Jake Warburton uses his iPad at church and his print version for personal study.

"It's nice to have these resources in meetings to get a quick spiritual thought, play hymn accompaniment and invite the Spirit. Now that the church has Wi-Fi in most buildings ... it's easy to jump on and follow along during class. I also use it to get on the church's website and log in to the LDS Leaders tools to review member info," he said.

"For my personal study, I use my trusty old physical set. There is something more intimate about learning from the Lord with a good old fashioned leather and paper book. My focus is more amplified with my physical set — I'm not tempted to browse somewhere outside as on an electronic device."

There is something nice about having 20 pounds of materials in the palm of my hand, Leo Robertson III said.

"I also enjoy finding all the scriptures involved in a Sunday School lesson and not feeling like I'm trying out for the scripture mastery team," Robertson said. "I also think the youth should be required to know where every book is and be able to find that book in a hard copy before parents give them a device."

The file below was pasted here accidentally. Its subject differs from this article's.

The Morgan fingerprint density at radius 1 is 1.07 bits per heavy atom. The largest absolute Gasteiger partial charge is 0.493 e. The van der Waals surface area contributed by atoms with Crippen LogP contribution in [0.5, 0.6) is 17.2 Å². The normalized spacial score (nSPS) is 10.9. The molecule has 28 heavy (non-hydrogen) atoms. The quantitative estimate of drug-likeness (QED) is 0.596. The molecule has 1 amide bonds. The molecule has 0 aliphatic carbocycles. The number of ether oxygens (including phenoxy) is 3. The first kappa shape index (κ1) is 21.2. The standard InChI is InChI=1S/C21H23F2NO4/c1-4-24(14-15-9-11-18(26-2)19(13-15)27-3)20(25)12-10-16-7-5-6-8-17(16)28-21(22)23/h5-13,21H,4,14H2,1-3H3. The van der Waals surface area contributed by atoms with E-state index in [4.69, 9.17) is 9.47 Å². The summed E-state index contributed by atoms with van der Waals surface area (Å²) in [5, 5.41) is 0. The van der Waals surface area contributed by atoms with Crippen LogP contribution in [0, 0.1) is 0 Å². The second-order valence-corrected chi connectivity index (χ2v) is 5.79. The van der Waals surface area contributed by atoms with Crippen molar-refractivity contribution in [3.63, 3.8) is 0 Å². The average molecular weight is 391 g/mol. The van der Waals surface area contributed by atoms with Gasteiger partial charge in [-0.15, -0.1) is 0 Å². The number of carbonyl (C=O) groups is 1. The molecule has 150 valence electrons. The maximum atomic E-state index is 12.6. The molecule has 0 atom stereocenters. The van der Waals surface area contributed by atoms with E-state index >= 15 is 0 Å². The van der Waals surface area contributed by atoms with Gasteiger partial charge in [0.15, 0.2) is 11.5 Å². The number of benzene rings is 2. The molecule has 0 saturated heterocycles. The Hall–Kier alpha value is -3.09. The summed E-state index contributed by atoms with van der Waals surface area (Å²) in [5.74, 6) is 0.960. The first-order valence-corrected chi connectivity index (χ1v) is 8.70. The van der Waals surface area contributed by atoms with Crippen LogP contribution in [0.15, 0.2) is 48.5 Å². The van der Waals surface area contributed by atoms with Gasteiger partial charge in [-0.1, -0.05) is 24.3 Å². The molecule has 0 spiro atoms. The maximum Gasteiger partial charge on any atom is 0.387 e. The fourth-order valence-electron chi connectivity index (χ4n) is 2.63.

Marie Bair agreed with Robertson on his point that parents should insist their children learn to use traditional scriptures.

"I do love how easy electronics make it, but I don't like the fact that our children won't know their scriptures," Bair said. "Knowing them in the book is something special."

All that matters to Kimball is that his kids are learning.

"I care about my children learning the truth and learning to love true doctrine through the scriptures," he said. "Whatever medium works for them works for me."

Despite the convenience of her mobile device, Joell Rigby admitted she gets distracted in Sunday School.

"I feel like I am more easily distracted when I have my scriptures on my phone and the lesson starts to drag a little in Sunday School," Rigby said. "It's really easy for me to think, 'I'll just jump onto Facebook or whatever just for a little while.’ ”

Another downside is a dead battery, said Aaron Holt.

"For ease of carrying them, electronic is the way to go, right up to the time you forget to plug it in and the battery dies, and now no more scriptures," Holt said.

After all the pros and cons, Brian Mickelson still finds he is able to focus more easily when it is just him, his marking pen and the physical scriptures.

"I find it easier to mark words and phrases in the physical scriptures since the touch screen isn't always sensitive enough to allow me to create a nuanced marking," Michelson said. "I also want my children to see me studying my scriptures so that they know how important it is to me, and physical scriptures are easier for them to recognize."